The subjects of ridicule from Netflix to NPR, no coffee shop is complete without the millennial behind the counter, supporting themselves and their creative path by providing you with the substance you most need and enjoy. The jokes about piercings, beanies and their choice of music (why are they playing Indian Classical music now, when they were just playing Kenny Chesney 5 minutes ago? And now Aretha Franklin?) remind you perhaps to take yourself less seriously, but it’s all in jest as you admire their craft, and the atmosphere that they create in decorating not only themselves but the environs in which you slowly sip.

But sometimes they can go overboard, not only with their own adornments but with the surroundings around you. I’m usually immune to the surroundings of the average hip coffee shop. But when I first stepped into the Ace Hotel on 29th Street to purchase my morning courage in October, the scene was a bit too precious, particularly the rather unnerving presence of a certain British couple. A pair of taxidermied badgers were included in the decor.

Indeed, the level of hispterdom had hit Portlandia levels. To make things worse, my own hypocrisy was evident. I had my journal with me and a copy of Lost Illusions, a masterwork by the great caffeine junkie himself. It was a tad overwhelming, especially at 6:30 in the morning. I could perhaps describe the entire scene in clinical, or objective prose. But that morning, my pen made its way to my Moleskine, and it was all over. I have transcribed the morning’s proceedings below.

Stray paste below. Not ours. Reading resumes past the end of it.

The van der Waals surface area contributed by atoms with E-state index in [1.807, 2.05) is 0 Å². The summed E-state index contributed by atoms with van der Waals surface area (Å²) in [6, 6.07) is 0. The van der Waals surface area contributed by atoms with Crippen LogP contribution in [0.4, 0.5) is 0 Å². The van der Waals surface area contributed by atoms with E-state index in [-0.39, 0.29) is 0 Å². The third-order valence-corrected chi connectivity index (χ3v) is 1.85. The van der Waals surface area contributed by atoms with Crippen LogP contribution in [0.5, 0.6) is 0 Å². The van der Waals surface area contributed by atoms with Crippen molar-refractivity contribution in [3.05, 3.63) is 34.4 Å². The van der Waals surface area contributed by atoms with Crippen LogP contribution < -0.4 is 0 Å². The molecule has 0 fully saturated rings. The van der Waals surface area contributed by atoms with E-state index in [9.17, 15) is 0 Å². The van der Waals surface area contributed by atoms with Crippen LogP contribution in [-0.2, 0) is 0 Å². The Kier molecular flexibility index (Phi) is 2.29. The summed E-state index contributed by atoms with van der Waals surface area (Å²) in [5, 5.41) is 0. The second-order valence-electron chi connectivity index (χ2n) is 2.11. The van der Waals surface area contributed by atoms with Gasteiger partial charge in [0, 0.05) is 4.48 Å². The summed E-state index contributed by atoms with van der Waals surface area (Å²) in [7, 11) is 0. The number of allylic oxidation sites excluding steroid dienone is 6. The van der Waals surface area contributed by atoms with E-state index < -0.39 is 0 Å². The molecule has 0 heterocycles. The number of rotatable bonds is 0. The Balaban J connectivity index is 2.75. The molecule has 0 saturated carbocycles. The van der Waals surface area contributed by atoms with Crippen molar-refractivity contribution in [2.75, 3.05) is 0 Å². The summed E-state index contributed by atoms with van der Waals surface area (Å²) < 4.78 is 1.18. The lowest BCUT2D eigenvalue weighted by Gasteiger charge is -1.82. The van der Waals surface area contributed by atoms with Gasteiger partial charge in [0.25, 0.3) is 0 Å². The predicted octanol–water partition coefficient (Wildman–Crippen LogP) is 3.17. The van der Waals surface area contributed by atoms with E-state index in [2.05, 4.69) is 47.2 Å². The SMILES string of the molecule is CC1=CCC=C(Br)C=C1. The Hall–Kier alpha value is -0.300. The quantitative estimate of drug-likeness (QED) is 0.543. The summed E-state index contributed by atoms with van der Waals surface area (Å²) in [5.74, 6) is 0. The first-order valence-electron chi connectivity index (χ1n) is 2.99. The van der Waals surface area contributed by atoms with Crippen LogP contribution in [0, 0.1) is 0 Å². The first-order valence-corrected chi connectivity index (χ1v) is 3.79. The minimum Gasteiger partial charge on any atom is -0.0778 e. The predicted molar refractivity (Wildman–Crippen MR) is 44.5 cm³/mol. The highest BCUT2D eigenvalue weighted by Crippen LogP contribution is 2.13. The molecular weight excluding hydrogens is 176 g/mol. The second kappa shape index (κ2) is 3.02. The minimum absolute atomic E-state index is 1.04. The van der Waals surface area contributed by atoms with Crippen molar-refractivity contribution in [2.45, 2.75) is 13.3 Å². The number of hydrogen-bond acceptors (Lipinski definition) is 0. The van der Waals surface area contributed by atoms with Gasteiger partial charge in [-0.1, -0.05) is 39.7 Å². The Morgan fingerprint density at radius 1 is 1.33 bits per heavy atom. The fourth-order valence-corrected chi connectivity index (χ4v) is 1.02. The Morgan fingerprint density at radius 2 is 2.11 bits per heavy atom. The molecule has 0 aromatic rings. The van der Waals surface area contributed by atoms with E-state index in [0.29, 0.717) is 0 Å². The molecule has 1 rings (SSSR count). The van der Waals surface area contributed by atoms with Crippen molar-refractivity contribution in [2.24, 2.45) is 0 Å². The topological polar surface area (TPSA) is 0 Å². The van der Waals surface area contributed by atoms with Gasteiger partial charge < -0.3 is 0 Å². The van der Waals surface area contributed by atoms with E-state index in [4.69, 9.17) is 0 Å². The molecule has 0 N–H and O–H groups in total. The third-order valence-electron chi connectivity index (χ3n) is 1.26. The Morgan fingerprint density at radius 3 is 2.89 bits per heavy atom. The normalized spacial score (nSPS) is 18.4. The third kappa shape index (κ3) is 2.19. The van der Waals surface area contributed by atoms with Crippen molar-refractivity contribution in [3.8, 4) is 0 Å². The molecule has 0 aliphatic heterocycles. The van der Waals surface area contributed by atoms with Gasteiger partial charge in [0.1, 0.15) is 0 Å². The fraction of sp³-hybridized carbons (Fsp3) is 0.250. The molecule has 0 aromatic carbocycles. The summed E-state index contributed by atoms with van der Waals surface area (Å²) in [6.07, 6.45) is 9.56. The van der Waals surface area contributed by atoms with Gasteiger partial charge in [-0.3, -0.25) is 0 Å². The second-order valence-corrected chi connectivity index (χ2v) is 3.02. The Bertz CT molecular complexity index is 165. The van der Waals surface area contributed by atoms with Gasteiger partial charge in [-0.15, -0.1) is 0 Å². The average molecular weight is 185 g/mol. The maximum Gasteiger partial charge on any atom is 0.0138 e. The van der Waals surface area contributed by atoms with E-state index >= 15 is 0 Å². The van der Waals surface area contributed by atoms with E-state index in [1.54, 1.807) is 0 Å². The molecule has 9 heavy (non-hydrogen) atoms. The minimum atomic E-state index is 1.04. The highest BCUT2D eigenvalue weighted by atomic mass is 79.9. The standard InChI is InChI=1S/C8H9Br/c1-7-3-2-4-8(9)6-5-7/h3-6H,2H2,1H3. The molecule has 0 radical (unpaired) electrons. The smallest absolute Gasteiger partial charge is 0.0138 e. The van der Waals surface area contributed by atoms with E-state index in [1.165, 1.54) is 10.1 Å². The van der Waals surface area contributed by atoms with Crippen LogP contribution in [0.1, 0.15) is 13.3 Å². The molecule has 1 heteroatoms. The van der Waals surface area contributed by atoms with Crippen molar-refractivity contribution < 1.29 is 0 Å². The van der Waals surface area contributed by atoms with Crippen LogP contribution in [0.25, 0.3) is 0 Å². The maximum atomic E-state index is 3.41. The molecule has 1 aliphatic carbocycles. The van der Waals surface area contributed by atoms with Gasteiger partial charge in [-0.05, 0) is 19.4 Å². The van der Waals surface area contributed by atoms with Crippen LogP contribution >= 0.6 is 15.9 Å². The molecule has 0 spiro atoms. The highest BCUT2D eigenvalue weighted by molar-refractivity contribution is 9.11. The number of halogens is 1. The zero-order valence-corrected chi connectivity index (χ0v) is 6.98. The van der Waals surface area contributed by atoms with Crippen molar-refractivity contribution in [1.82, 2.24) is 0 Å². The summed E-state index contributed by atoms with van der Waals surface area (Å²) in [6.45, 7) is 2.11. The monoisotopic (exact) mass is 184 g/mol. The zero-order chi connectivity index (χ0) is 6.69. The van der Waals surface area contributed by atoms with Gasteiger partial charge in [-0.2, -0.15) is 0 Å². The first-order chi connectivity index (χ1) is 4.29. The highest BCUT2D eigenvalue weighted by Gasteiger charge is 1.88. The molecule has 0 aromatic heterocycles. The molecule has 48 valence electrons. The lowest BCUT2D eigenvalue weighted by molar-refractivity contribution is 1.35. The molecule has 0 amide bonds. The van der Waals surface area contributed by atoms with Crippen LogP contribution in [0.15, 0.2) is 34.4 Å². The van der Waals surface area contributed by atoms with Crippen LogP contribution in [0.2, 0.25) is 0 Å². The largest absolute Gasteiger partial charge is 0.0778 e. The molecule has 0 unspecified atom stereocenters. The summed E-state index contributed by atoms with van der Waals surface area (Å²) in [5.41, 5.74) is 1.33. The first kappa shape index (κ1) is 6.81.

For the Barista 

Soar for morning’s mirth,

O great Paraclete,

Thou mighty florentine tyger,


What dulcet tones of steam whirr as my coffee is pressed,

Conjuring alabaster spume to temper the gloom of my espresso,

My matin routine.

Your servant, the dutiful millennial

Forges pulchritude out of mere milk, water, beans

Three voices in perfect counterpoint,

Like unto the moving sight of this Adonian slave.

I see him and am thrice transported by a Sienese complexion,

Etched with Manchurian proverb,

Pierced with a kokopelli.

O beauteous hipster!

If I could but garner one glance from your tired, bored eyes,

I might know the true meaning of the word ‘blasé’.

I am not alone in my quixotic caffeinated quest,

As my fruity generation launches Apples innumerable at their respective windmills.

The lobby DJ sits in the corner,

Sports shaded spectacles despite his seclusion from Apollo’s rays,

“Sound checks”

Mixes odes and verses to match the disjointed nature of our ‘e’-xistance.

Beirut, Ravi Shankar and that inevitable folk music,

Evoked by the repetition of modal strains on an acoustic guitar.

Yea, “Bread and Roses” plays as these vestal virgins

Mindlessly gnaw on croissants,

Acolytes in preparation for a wireless communion.

Screen shot 2016-01-27 at 14.11.07My isolation is broken by the presence of

two furry compatriots.

From that fairest isle they hail,

badgers appearing frozen in opposing

expressions of frenzy and serenity,

A reflection of

 my own complex relationship with

my liquid

my Guatemalan

my ambrosia.

These two share in my former life in Albion,

Salem of Marmite, Jaffa Cakes, Tesco builder’s tea.

Nostalgia sets in as

my coffee cools,

Et in Arcadia ego.

I check my chronometer (iPhone)

I imbibe those last frigid swigs of my cappuccino.

My morning is complete here in this temple of my generation,

This orchard of gadgets,

This ever-flowing fount of brew.

Leave a Reply

%d bloggers like this: